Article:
Business IT trends for 2016 – an insider’s view

Thorsten Stremlau

Tuesday 1 December 2015

Thorsten Stremlau, Lenovo’s WW Principle IT Architect, on the IT trends to watch in 2016.

The FIDO Alliance

The first trend I’m focusing on here isn’t too well known by our customers at the moment, but it will have a significant impact in the next few months. It’s the FIDO Alliance, and was set up by Lenovo, Google and PayPal to provide a standard for fingerprint authentication.

The mission is to simplify the way people provide authentication for their PCs or whatever infrastructure they’re trying to log onto. Think of how many passwords people have to remember. Sometimes when you log on from somewhere else, companies insist on sending a code to your phone, but biometric authentication gets rid of all of that. The first really impressive implementation of FIDO is Windows Hello in Windows 10. This uses a 3D camera to recognise your face and log you in without a password. Windows 10 and the Google Chrome browser have integrated the full FIDO features, so it’s already starting to spread.

This development is crucial for enterprise. Lots of companies are struggling with password security. Smart cards are one way companies try to sledgehammer a solution in place, but users hate smart cards, and they’re cumbersome to manage. With the creation of the FIDO Alliance, companies will be able to quickly and easily implement more secure ways of authenticating and protecting their data without locking themselves into a proprietary solution. Any company looking at a security project should be very actively looking at the FIDO Alliance to provide that solution.

Wearables and healthcare

Lenovo is making big strides in this area. As well as wearables like the Moto 360 that measure heartbeat and movement, we’re also working with a company called Valedo which measures spinal movement. We have smart shoes that measure how you walk, and a mobile temperature sensor that monitors your body temperature. Plus Lenovo has a partnership with a company called ATMOS Global™. Using all of these, we can build up a pretty comprehensive picture of how we behave and how we move around.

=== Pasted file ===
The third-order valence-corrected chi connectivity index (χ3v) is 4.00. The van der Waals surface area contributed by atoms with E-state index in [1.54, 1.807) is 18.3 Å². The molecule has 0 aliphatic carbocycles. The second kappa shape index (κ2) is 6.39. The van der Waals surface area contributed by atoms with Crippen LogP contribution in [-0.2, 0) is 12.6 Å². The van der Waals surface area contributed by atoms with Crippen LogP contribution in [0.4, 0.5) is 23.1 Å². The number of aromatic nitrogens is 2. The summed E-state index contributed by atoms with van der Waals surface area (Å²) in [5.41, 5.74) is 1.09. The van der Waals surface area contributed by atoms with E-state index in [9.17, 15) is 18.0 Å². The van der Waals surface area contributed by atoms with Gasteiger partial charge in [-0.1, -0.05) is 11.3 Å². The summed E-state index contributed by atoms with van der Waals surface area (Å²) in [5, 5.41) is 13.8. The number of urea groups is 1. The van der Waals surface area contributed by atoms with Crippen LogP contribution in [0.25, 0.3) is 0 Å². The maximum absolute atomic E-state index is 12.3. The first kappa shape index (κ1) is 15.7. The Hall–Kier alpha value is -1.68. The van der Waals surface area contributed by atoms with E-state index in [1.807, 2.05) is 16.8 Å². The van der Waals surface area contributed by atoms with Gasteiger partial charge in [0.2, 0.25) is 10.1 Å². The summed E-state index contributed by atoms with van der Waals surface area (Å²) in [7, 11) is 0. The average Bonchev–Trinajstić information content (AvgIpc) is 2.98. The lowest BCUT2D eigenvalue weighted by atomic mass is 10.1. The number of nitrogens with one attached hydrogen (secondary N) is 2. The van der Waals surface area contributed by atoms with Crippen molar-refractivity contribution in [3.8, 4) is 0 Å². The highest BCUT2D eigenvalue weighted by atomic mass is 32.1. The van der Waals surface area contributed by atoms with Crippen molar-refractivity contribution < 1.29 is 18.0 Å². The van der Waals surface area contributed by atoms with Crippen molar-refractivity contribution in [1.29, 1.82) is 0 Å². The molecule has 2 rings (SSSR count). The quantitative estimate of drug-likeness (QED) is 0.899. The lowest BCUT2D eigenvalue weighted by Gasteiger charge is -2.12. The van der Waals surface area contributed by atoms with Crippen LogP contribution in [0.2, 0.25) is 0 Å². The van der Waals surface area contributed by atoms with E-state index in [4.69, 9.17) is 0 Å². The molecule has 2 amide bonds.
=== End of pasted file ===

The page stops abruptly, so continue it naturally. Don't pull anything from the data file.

Using data analytics, we can now make really confident predictions about both sickness and health issues. With the temperature sensor, for example, we can predict women’s ovulation cycles down to the hour. Equally, we’re also able to tell if someone is getting sick before it’s possible to diagnose anything, because their rate of movement slows down. They walk differently. It’s more pronounced as you get older, but it happens to people of all ages. Very soon, it’ll become a lot easier for doctors to make more informed diagnoses because they have access to a much broader spectrum of information. So Lenovo-assisted healthcare is set to be a huge trend in the near future.

The workplace of the future

This concept first emerged in the 1980s but has recently had a resurgence. It basically involves incorporating more leisure space within the workplace. In other words, the provision of leisure cubicles as well as work cubicles, a more prominent cafeteria and so forth.

The problem is, from an IT perspective, many companies haven’t evolved beyond the traditional clamshell laptop they give everyone. That’s another area Lenovo is working on – we have 30-odd devices in our enterprise portfolio that address all requirements users would have in that environment. I can take any kind of device and still get the same optimised experience that allows me to do my job properly.

One example of this is the Lenovo Phab. It’s a 7-inch tablet, but it can make phone calls too. But everything is optimised from small phones all the way up to the Phab.

On the software side, we have a company called Stone Ware. They tie the applications to the device. For example, a Word document has to be presented differently on a 5-inch screen than on a 27-inch screen. Or, if you’re watching a video, it has to be presented and compressed in a different way on a 4-inch screen. Stone Ware optimises the delivery of various content depending on the capabilities of the device. By unifying the optimised device and the optimised content delivery, we reach the workplace of the future, where you’re able to work exactly the way you’re most comfortable working, rather then being given a standard way of working that you have to conform to. Expect to see a lot more of it in 2016.


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